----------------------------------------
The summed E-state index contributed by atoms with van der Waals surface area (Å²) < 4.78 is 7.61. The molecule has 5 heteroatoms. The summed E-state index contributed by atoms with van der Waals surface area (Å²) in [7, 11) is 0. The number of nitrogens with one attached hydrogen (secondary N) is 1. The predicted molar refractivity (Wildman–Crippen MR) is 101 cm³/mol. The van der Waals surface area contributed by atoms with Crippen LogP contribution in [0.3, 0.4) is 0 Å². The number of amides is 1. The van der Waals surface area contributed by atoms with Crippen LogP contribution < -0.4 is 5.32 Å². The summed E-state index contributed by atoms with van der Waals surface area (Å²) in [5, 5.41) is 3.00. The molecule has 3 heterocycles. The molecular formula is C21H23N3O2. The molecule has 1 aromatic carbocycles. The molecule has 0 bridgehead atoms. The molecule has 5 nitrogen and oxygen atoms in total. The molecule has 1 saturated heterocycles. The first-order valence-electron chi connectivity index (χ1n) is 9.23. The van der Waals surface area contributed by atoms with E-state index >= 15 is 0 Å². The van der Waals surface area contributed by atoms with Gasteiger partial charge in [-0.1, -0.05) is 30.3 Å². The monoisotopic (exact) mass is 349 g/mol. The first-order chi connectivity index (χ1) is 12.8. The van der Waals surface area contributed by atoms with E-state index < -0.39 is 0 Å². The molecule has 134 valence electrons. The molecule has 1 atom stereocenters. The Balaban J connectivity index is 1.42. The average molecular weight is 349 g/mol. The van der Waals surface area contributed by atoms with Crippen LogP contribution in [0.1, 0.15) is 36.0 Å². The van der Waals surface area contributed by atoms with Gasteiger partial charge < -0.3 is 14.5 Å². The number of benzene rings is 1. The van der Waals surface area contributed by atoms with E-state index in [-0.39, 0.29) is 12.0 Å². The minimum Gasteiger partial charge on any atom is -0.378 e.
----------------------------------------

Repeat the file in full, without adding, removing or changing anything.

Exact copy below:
The summed E-state index contributed by atoms with van der Waals surface area (Å²) < 4.78 is 7.61. The molecule has 5 heteroatoms. The summed E-state index contributed by atoms with van der Waals surface area (Å²) in [7, 11) is 0. The number of nitrogens with one attached hydrogen (secondary N) is 1. The predicted molar refractivity (Wildman–Crippen MR) is 101 cm³/mol. The van der Waals surface area contributed by atoms with Crippen LogP contribution in [0.3, 0.4) is 0 Å². The number of amides is 1. The van der Waals surface area contributed by atoms with Crippen LogP contribution < -0.4 is 5.32 Å². The summed E-state index contributed by atoms with van der Waals surface area (Å²) in [5, 5.41) is 3.00. The molecule has 3 heterocycles. The molecular formula is C21H23N3O2. The molecule has 1 aromatic carbocycles. The molecule has 0 bridgehead atoms. The molecule has 5 nitrogen and oxygen atoms in total. The molecule has 1 saturated heterocycles. The first-order valence-electron chi connectivity index (χ1n) is 9.23. The van der Waals surface area contributed by atoms with E-state index >= 15 is 0 Å². The van der Waals surface area contributed by atoms with Gasteiger partial charge in [-0.1, -0.05) is 30.3 Å². The monoisotopic (exact) mass is 349 g/mol. The first-order chi connectivity index (χ1) is 12.8. The van der Waals surface area contributed by atoms with E-state index < -0.39 is 0 Å². The molecule has 134 valence electrons. The molecule has 1 atom stereocenters. The Balaban J connectivity index is 1.42. The average molecular weight is 349 g/mol. The van der Waals surface area contributed by atoms with Crippen LogP contribution in [0.1, 0.15) is 36.0 Å². The van der Waals surface area contributed by atoms with Gasteiger partial charge < -0.3 is 14.5 Å². The number of benzene rings is 1. The van der Waals surface area contributed by atoms with E-state index in [-0.39, 0.29) is 12.0 Å². The minimum Gasteiger partial charge on any atom is -0.378 e.